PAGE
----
Exploring Business Chapter 2
Exploring Business Chapter 2 Bus 10123-002
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This 5 page Class Notes was uploaded by Kassandra Cabrera on Friday January 29, 2016. The Class Notes belongs to Bus 10123-002 at Kent State University taught by Eric Von Hendrix (P) in Spring 2016. Since its upload, it has received 40 views. For similar materials see EXPLORING BUSINESS in Business at Kent State University.
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Date Created: 01/29/16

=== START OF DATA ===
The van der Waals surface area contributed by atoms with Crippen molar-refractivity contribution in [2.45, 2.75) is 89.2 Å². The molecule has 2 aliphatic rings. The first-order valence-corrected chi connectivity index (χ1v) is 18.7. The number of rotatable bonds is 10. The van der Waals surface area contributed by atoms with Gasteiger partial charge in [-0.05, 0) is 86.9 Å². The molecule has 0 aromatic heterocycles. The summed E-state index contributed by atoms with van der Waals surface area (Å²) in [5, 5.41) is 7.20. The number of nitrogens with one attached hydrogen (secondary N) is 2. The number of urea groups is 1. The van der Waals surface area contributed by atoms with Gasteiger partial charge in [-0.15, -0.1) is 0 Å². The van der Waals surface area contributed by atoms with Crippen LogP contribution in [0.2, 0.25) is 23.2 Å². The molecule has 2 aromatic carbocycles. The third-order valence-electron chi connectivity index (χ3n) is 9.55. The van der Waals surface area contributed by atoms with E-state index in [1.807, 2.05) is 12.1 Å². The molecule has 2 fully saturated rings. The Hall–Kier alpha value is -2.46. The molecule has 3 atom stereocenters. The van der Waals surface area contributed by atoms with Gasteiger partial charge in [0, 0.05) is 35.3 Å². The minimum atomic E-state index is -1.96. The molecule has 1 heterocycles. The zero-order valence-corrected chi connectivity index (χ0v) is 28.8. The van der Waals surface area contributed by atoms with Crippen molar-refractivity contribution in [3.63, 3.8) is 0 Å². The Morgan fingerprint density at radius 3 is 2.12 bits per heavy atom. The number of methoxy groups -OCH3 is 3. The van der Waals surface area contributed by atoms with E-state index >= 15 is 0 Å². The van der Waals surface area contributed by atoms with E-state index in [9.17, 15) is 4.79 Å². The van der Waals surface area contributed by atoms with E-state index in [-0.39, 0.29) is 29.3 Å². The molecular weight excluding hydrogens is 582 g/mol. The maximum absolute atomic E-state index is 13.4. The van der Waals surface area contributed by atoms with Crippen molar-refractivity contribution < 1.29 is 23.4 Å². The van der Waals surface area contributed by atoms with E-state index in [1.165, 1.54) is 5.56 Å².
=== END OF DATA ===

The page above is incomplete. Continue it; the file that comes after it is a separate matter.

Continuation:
Exploring Business Chapter 2 The MAJOR BRANCHES of ECONOMICS Economics -- The study of how society employs resources to produce goods and services for consumption among various groups and individuals. Macroeconomics -- Concentrates on the operation of a nation’s economy as a whole. Microeconomics -- Concentrates on the behavior of people and organizations in markets for particular products or services. RESOURCE DEVELOPMENT The study of how to increase resources and create conditions that will make better use of them. EXAMPLES of WAYS to INCREASE RESOURCES New energy sources Hydrogen fuel New ways of growing foods Hydroponics New ways of creating goods and services Aquaculture Nanotechnology ADAM SMITH the FATHER of ECONOMICS Smith believed that: Freedom was vital to any economy’s survival. Freedom to own land or property and the right to keep the profits of a business is essential. People will work hard if they believe they will be rewarded. The INVISIBLE HAND THEORY As people improve their own situation in life, they help the economy prosper through the production of goods, services and ideas. Invisible Hand -- When self-directed gain leads to social and economic benefits for the whole community. UNDERSTANDING the INVISIBLE HAND THEORY A farmer earns money by selling his crops. To earn more, the farmer hires farmhands to produce more crops. When the farmer produces more, there is plenty of food for the community. The farmer helped his employees and his community while helping himself. Capitalism – All or most of the land, factories and stores are owned by individuals, not the government, and operated for profit. States with capitalism: United States, England, Australia and Canada STATE CAPITALISM When the state, rather than private owners, run some businesses. Countries with state capitalism: Russia and China These countries have had some success using capitalism, but there future as a country is uncertain CAPITALISM’S FOUR BASIC RIGHTS The right to own private property. The right to own a business and keep all that business’s profits. The right to freedom of competition. The right to freedom of choice FREE MARKETS Decisions about what and how much to produce are made by the market. Consumers send signals about what they like and how they like it. Price tells companies how much of a product they should produce. If something is wanted but hard to get, the price will rise until more products are available PRICING A seller may want to sell shirts for $50, but only a few people may buy them at that price. If the seller lowers the price to $30, more people buy the shirts. The seller establishes a price of $30 based on what consumers are willing to pay. Supply The quantities of products businesses are willing to sell at different prices. Demand The quantities of products consumers are willing to buy at different prices. EQUILIBRIUM Market Price (Equilibrium Point) Determined by supply and demand, this is the negotiated price. FREE MARKET BENEFITS and LIMITATIONS Benefits: It allows for open competition among companies. Provides opportunities for poor people to work their way out of poverty. Limitations: People may start to let greed drive them Socialism An economic system based on the premise that some basic businesses, like utilities, should be owned by the government in order to more evenly distribute profits among the people. Entrepreneurs run smaller businesses. Citizens are highly taxed. Government is more involved in protecting the environment and the poor. BENEFITS of SOCIALISM Social equality, free education, free healthcare, free childcare, longer vacations, shorter work weeks and generous sick leave NEGATIVES of SOCIALISM Few incentives for businesspeople to take risks. Brain Drain: Some of a country’s best and brightest workers (i.e. doctors, lawyers and business owners) move to capitalistic countries. Fewer inventions and innovations because the reward is not as great as in capitalistic countries. COMMUNISM An economic and political system in which the government makes almost all economic decisions and owns almost all the major factors of production. TWO MAJOR ECONOMIC SYSTEMS Free-Market Economies -- The market largely determines what goods and services are produced, who gets them, and how the economy grows. Command Economies -- The government largely determines what goods and services are produced, who gets them, and how the economy will grow. MIXED ECONOMIES Some allocation of resources is made by the market and some by the government Neither free-market nor command economies have created sound economic conditions so countries use a mix of the two economic systems TRENDING TOWARD MIXED ECONOMIES Communist governments are disappearing Socialist governments are cutting back on social programs, lowering taxes and moving toward capitalism. Capitalist countries are increasing social programs and moving more toward socialism. GROSS DOMESTIC PRODUCT Total value of final goods and services produced in a country in a given year. As long as a company is within a country’s border, their numbers go into the country’s GDP (even if they are foreign-owned When the GDP changes, businesses feel the effect. Gross Output (GO) -- A measure of total sales volume at all stages of production UNEMPLOYMENT Unemployment Rate The percentage of civilians at least 16-years-old who are unemployed and tried to find a job within the prior four weeks Four Types of Unemployment Frictional Structural Cyclical Seasonal Inflation The general rise in the prices of goods and services over time Disinflation When the price increases are slowing (inflation rate declining). Deflation Prices are declining because too few dollars are chasing too many goods. Stagflation Economy is slowing, but prices are going up. CONSUMER PRICE INDEX Monthly statistics that measure the pace of inflation or deflation The government computes the costs of goods and services (housing, food, apparel, medical care, etc.) to see if they are going up or down. The wages, rent/leases, tax brackets, government benefits and interest rates of some citizens are based upon the CPI. PRODUCER PRICE INDEX An index that measures prices at the wholesale level. PRODUCTIVITY Productivity in the U.S. has risen due to the technological advances that have made production faster and easier. Productivity in the service sector grows more slowly because of fewer technologies. PRODUCTIVITY in the SERVICE SECTOR The higher the productivity, the lower the costs of producing goods and services. This helps lower prices. New technology adds to the quality of the services provided, but not to the worker’s output. A new form of measurement needs to be created to account for the quality as well as the quantity of output. BUSINESS CYCLES Periodic rises and falls that occur in economies over time. Four Phases of Long-Term Business Cycles: 1. Economic Boom 2. Recession – Two or more consecutive quarters of decline in the GDP. 3. Depression – A severe recession. 4. Recovery – When the economy stabilizes and starts to grow. This leads to an Economic Boom. FISCAL POLICY The federal government’s efforts to keep the economy stable by increasing or decreasing taxes or government spending. Tools of Fiscal Policy: Taxation Government Spending National Deficit The amount of money the federal government spends beyond what it gathers in taxes. National Debt The sum of government deficits over time. (Nearly 18 trillion) National Surplus When government takes in more than it spends MONETARY POLICY The management of the money supply and interest rates by the Federal Reserve Bank (the Fed). The Fed’s most visible role is increasing and lowering interest rates. When the economy is booming, the Fed tends to increase interest rates. When the economy is in a recession, the Fed tends to decrease the interest rates.